Kapoor & Sons


Directed by Shakun Batra

Starring: Rajat Kapoor, Sidharth Malhotra, Fawad Khan, Alia Bhatt, Rishi Kapoor and Ratna Pathak

While many storytellers have, in the past, narrated stories about family dramas in nefarious and despicable plots, you haven’t watched a more profound, a more thought-provoking, a more dramatic story on this subject before ‘Kapoor and Sons’. The film tries to penetrate into the psyche of a dysfunctional family, but does not lose the deep faith that is so inspiring. The criticisms of Western materialism are all implied, the movie does not lecture. On the flip side, the film undoubtedly caters more to the intelligentsia or the thinking viewer and might not be lapped up whole-heartedly by those who survive on the staple diet of typical candyfloss entertainment.

Written by Shakun Batra & Ayesha Devitre, ‘Kapoor & Sons’ is a film that has wheels within wheels ― a film that’s constantly unraveling itself, surprising you as every new layer is peeled. Director Shakun Batra wastes no time in setting up his drama, throwing you into the thick of the story immediately. The film takes you across the realm of wishes to reality, to realization and beyond.


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Rishi Kapoor is adorable as the grandpa, who is the sweetest of his bloodline and also unmistakably naughty. He suffers from a heart attack which causes the two brothers to return to INDIA. Sidharth Malhotra’s uncharacteristically frail Arjun Kapoor, is a struggling writer, works part time as a bartender, runs a website; nursing the wounds of dropping out college. Every time the family erupts in a brawl he primarily projects his frustrations on the go-getter, successful big-brother, who has little time for home and family. His acting is natural & portrays a rather sympathetic part with confidence. Rahul Kapoor (Fawad Khan), happens to be a hugely successful writer living in London. He is extra-ordinary in a role that only proves his versatility as an actor. The movie lauds best performances delivered by the leads which eventually becomes the backbone of the tale. Apart from these two Alia Bhatt as Tia, although in a short role, marks her presence with her smile and jerky gestures.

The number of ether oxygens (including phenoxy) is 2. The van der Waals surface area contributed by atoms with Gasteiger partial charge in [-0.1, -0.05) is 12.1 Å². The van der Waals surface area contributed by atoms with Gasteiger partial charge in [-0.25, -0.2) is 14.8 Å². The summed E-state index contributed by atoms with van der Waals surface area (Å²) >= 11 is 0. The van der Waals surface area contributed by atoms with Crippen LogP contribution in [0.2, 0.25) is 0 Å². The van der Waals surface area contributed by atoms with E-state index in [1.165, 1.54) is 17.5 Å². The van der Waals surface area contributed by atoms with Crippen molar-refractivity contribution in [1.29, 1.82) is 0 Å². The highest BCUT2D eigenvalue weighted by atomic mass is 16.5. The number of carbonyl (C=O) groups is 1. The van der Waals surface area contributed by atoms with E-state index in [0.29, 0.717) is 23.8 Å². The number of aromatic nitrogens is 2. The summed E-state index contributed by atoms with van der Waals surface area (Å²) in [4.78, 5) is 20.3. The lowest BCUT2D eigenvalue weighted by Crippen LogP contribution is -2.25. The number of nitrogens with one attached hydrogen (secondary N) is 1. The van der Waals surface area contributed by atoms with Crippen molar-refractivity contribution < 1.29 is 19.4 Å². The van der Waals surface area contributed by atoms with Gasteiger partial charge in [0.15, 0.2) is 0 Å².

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Rajat Kapoor has outperformed himself in his role as the long-suffering father. Watch him get those family fights and emotional sequences right; it’s incredible. He is unlikely to be understood or taken seriously, even as he proposes that when an unhappy couple doesn’t separate, they only deprive each other of true love. The other voice-of-reason (Ratna Pathak) being that when limits outlined for a relationship are too strong, they bear the risk of being broken. The performances truly merit the highest praise and admiration. Editing is crisp. The cinematography aptly captures the impeccable beauty of Coonoor. Music by various artists is catchy. The most affecting thing about the movie is its direction and screenplay. The movie goes so smoothly and appealingly that it binds emotions of the audiences with itself. Much of the film’s genius also lies in its crackling dialogue which throws up so many little gems it’s hard to pick just one.

If the film makes you think, it’s in the third act where a key twist comes off as resonating in the mind, and a climax too rational. This is cinema about interesting conversations, best when it’s intricate, intimate and relatively intelligent. A step-up for the supposed “genre”. ‘Kapoor & Sons’ is an immensely enjoyable journey that deserves to be relished more than once.

Highly recommended. It’s an assured, confident flick and one hell of a rollicking ride. A textured, compelling drama that’s unlike anything you’ve seen lately.





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